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Traveling Light

My eldest daughter, Jodie, left home yesterday for a year or so back-backing around the world with her boyfriend, Wesley.  There were tears at the airport, of course, but underneath I get a good warm feeling from knowing they are self confident enough to go happily with just what they can carry and a handful of work permits for different countries.  Her brothers and sister have the same daring spirit too, and I'm glad.  You miss your children when they leave but isn't it good to see them stretch their wings!

As is my way, I wanted to write her something but didn't really have any advice to give because, like me, she would have probably ignored it all and just done her own thing anyway... which, I believe, IS the best advice.  So instead, I quoted this passage written after a long journey not dissimilar to her own.  It's from a book called  'Gift from the sea'  by Anne Morrow Lindbergh who traveled with her husband Charles Lindbergh on his pioneering flights in the 30's and 40's across many continents.  This is what she learnt:

The beach is not the place to work; to read, write, or think.  I should have remembered that from other years.  Too warm, too damp, too soft for any real mental discipline or sharp flights of spirit.  One never learns.  Hopefully, one carries down that faded straw bag, lumpy with books, clean paper, long over-due unanswered letters, freshly sharpened pencils, lists, and good intentions.  The books remain unread, the pencils break their points, and the pads rest smooth and unblemished as the cloudless sky.  No reading, no writing, no thoughts even – at least, not at first.

At first, the tired body takes over completely.  As on shipboard, one descends into a deck-chair apathy.  One is forced against one’s mind, against all tidy resolutions, back into the primeval rhythms of the sea- shore.  Rollers on the beach, wind in the pines, the slow flapping of herons across sand dunes, drown out the hectic rhythms of city and suburb, time tables and schedules.  One falls under their spell, relaxes, stretches out prone.  One becomes, in fact, like the element on which one lies, flattened by the sea; bare, open, empty as the beach, erased by today’s tides of all yesterday’s scribblings.

And then, some morning in the second week, the mind wakes, comes to life again.  Not in a city sense – no—but beach-wise.  It begins to drift, to play, to turn over in gentle careless rolls like those lazy waves on the beach.  One never knows what chance treasures these easy unconscious rollers may toss up, on the smooth white sand of the conscious mind; what perfectly rounded stone, what rare shell from the ocean floor.  Perhaps a channeled whelk, a moon shell, or even an Argonaut.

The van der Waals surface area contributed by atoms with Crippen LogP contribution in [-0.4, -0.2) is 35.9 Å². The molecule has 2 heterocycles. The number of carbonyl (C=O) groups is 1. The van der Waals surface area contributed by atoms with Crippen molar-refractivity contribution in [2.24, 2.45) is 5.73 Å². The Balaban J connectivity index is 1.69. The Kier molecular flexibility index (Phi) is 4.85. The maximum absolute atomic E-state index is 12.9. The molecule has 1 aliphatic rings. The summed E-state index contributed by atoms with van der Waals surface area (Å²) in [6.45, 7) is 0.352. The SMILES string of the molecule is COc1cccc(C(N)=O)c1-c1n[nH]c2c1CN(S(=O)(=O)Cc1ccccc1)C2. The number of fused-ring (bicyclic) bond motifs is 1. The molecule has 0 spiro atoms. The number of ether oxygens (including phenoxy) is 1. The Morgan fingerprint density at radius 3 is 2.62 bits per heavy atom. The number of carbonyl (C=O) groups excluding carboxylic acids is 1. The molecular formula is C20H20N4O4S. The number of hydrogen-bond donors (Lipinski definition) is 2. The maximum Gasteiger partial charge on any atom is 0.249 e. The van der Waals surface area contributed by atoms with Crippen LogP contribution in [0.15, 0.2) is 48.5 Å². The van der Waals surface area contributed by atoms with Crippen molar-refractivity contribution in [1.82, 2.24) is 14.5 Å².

But it must not be sought for or – heaven forbid! – dug for.  No, no dredging of the sea-bottom here.  That would defeat one’s purpose.  The sea does not reward those who are too anxious, too greedy, or too impatient.  To dig for treasures shows not only impatience and greed, but lack of faith.  Patience, patience, patience, is what the sea teaches. Patience and faith.  One should lie empty, open, choiceless as a beach – waiting for a gift from the sea."

Not only is this a great way to journey but don't you think this captures the essence of what it is to really live?  What I love about our travels (especially the ones off the beaten track and in places where there's a new language and culture) is that the things that we normally rely on aren't there any more.  It's like having to learn to walk and talk and find our own way all over again.  You have to rely on inspiration and insight instead of all the know-how and props we accumulate and get so used to.  But then when we meet people openly, without the baggage, it's wonderful.

Strange isn't it, the best of times are always when we bring the least with us, when we don't organise or plan things but just show up with an openness and trust that somehow we'll take care of whatever comes.  Everything becomes fresh and new and utterly delightful.  Yet most of us seem to have forgotten how to let all things be-as-they-are, to know what it is to relax and simply 'Be', to be  "empty, open, choiceless as a beach – waiting for a gift from the sea"  as Anne Morrow Lindbergh puts it.

And I know there are many that consider this a selfish or irresponsible way to live; and those who wonder how the hell we could find peace within a world that it is full of problems and dis-ease.  But someone has to start anew, don't they?  How could there be resolution while ever we see conflict as the cause of our stress and not effect?  Where will we ever find peace and joy in this world unless we bring it with us?

I hope my kids learn what it is to  really  travel light, to be at Home anywhere and feel the security that comes from knowing what true Love is -- the sort that's not dependant on anyone or anything.  Then they'll know they bring something wonderful to the world wherever they may go.

Take your time Jodie, enjoy making friends.. and know that I love you all, always.

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  • ..this blog stems from a recognition that our true nature is far more creative, loving and unlimited than we could possibly imagine... and it transforms everything... a practical, generic solution to all our problems.

    These are just my lesson notes as I try to  be true to that recognition... and  learn to fly.  So it's quite possible that everything here may be wrong.

    Thank you for visiting.  Email (to Nick Smith) is always welcome.

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